File 2012/Staff Photo
Last year, Highland Park had the highest rate in Dallas County of West Nile virus. It also has one of the highest residential water use rates in North Texas.
By MELISSA REPKO
ublished: 15 January 2013 10:24 PM
HIGHLAND PARK — It may be the middle of winter, but Highland Park is already preparing for next mosquito season and debating how to fight West Nile virus.
Town officials say they’re counting on residents to enlist in the effort by surveying their properties for stagnant water and monitoring water use.
“There’s a correlation between the two,” said Ronnie Brown, director of town services. “You can’t breed mosquitoes without water. If we can work on source reduction before we have a public health issue, that’s what we want to do.”
Last year, Highland Park had the highest rate in Dallas County of West Nile virus, which is transmitted by mosquitoes, according to Dallas County Health and Human Services. Six cases were reported among the town’s 8,740 residents.
It also has one of the highest residential water use rates in North Texas, according to regional data collected by The Dallas Morning News. A Highland Park resident used an average of 364 gallons per day in 2011, roughly three times more water per person than in Dallas. Much of that is used for outdoor irrigation of large, landscaped properties.
Outdoor watering, if done in excess, can contribute to pools of stagnant water and create breeding grounds for mosquitoes.
Last year, West Nile virus sickened hundreds over a four-county area, and health officials said it was the worst outbreak in North Texas history. There were 398 cases in Dallas County, according to health officials, and just this week, Dallas County announced that a 19th victim, who was over 90 and lived in a North Dallas and Preston Hollow ZIP code, had died.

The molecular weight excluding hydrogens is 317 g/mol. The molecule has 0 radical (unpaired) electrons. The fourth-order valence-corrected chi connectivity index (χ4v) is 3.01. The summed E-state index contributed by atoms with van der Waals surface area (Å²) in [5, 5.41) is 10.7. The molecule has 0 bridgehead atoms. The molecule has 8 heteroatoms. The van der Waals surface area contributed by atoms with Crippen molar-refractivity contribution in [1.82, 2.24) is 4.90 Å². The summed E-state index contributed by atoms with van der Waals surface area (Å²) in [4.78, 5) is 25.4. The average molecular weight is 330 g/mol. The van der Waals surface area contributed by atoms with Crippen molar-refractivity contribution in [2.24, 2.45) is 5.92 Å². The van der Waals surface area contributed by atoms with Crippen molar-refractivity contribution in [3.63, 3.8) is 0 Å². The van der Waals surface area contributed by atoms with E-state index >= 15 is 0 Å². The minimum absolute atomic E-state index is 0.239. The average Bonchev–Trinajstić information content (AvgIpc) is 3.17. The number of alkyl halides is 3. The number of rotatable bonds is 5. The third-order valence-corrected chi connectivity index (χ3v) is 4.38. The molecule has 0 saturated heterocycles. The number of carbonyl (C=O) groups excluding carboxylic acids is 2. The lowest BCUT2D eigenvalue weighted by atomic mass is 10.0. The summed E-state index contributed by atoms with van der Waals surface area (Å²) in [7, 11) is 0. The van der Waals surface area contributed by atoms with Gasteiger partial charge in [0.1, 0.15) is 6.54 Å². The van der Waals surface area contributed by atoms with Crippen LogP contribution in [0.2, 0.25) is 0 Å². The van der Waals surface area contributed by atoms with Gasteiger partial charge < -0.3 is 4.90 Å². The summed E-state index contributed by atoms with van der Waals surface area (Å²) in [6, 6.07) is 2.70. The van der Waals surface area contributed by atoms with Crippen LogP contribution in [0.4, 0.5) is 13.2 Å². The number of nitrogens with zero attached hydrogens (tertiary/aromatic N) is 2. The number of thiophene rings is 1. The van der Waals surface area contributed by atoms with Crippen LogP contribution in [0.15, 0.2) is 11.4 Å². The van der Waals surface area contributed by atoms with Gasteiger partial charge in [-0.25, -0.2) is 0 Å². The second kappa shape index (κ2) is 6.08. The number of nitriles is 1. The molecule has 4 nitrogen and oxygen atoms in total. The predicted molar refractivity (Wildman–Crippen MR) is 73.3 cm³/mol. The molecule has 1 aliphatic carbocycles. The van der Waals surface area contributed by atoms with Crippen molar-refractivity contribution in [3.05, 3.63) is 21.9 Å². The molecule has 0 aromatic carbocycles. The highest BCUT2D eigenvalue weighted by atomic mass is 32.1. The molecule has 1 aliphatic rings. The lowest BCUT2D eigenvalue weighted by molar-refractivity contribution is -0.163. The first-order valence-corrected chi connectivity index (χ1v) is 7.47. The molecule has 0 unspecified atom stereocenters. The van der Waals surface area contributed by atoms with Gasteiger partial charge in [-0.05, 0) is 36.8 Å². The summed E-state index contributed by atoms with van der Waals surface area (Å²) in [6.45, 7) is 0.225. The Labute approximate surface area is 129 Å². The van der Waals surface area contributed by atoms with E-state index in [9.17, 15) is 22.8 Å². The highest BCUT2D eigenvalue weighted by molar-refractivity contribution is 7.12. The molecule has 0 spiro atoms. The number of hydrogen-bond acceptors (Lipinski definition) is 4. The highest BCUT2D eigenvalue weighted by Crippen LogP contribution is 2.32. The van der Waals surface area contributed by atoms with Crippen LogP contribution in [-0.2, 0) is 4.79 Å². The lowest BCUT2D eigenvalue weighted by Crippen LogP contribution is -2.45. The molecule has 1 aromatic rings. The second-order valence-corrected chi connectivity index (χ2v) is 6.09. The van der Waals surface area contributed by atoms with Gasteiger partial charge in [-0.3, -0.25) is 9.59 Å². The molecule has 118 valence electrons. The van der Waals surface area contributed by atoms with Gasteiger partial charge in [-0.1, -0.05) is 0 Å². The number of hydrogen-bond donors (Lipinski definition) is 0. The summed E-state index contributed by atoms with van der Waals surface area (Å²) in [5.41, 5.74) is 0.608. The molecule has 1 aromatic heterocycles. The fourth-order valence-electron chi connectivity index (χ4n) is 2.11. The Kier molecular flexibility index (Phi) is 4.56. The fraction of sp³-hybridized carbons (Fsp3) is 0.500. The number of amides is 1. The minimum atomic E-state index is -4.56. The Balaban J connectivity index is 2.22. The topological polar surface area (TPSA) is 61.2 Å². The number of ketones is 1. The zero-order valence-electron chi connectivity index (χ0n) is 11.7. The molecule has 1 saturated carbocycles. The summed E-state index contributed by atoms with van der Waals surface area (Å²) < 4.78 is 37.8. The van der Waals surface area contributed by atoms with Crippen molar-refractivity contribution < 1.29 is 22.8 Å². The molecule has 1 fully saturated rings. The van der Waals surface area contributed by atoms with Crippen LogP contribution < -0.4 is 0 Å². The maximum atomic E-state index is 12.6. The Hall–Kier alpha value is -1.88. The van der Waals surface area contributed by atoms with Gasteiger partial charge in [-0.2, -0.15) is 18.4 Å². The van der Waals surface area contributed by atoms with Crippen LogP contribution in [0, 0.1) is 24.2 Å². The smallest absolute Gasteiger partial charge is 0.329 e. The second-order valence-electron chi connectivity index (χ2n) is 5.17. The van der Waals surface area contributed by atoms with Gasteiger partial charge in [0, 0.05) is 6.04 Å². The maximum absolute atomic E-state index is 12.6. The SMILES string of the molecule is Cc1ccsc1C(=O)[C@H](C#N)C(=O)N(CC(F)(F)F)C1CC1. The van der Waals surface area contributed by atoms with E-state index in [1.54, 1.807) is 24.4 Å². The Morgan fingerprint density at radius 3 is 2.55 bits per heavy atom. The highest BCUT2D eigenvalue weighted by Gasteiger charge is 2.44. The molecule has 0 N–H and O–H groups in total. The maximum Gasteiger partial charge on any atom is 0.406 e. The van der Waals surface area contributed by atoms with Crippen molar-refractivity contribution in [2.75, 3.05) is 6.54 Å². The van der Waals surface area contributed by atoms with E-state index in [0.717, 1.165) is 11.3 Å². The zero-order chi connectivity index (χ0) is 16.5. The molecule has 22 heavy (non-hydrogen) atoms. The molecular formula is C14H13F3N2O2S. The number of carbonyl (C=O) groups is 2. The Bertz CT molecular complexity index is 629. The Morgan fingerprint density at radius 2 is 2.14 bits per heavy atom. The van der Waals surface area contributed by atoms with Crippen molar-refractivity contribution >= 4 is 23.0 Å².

A committee of Highland Park residents has drafted a mosquito control plan to reduce breeding hot spots, monitor the mosquito population and educate the public — with an emphasis on prevention.
“The elimination of mosquito breeding sites is critically, and typically, the most effective and economical solution for long-term mosquito control,” the draft reads. “Small pools of water that are created by irrigation or heavy rains during the summer produce the most of our nuisance species of mosquitoes.”
Draining or filling areas where water can accumulate.
Offering voluntary backyard inspections for residents to look for stagnant water.
Trimming vegetation on town property that can become mosquito hot spots.
Treating fountains, manhole covers, storm water inlets and drains with larvicide.
Promoting and enforcing water conservation.
The town also will monitor mosquitoes through trapping and testing and will use organic and chemical methods, like pesticides, when needed, the draft says.
Highland Park Town Manager Bill Lindley said he’d like mosquito control information to be featured prominently on the town’s website and would like police to spread the word even when handing out speeding tickets.
In March, Highland Park and University Park officials plan to distribute informational door hangers to every household, and Highland Park will send a letter to residents, Lindley said.
Highland Park also plans to hire a consultant to study water rates and consider how a different rate structure could promote conservation. University Park is doing a similar study.
The town has taken steps to conserve water in its parks, with smart controllers for automatic sprinklers and soil additives, said Brad Boganwright, manager of town services. Last fall, park employees began installing controllers that detect rain and freezing temperatures and use historical weather data to predict appropriate watering.
Last spring, the parks department began using a soil additive, similar to an organic fertilizer, to help the soil retain moisture.
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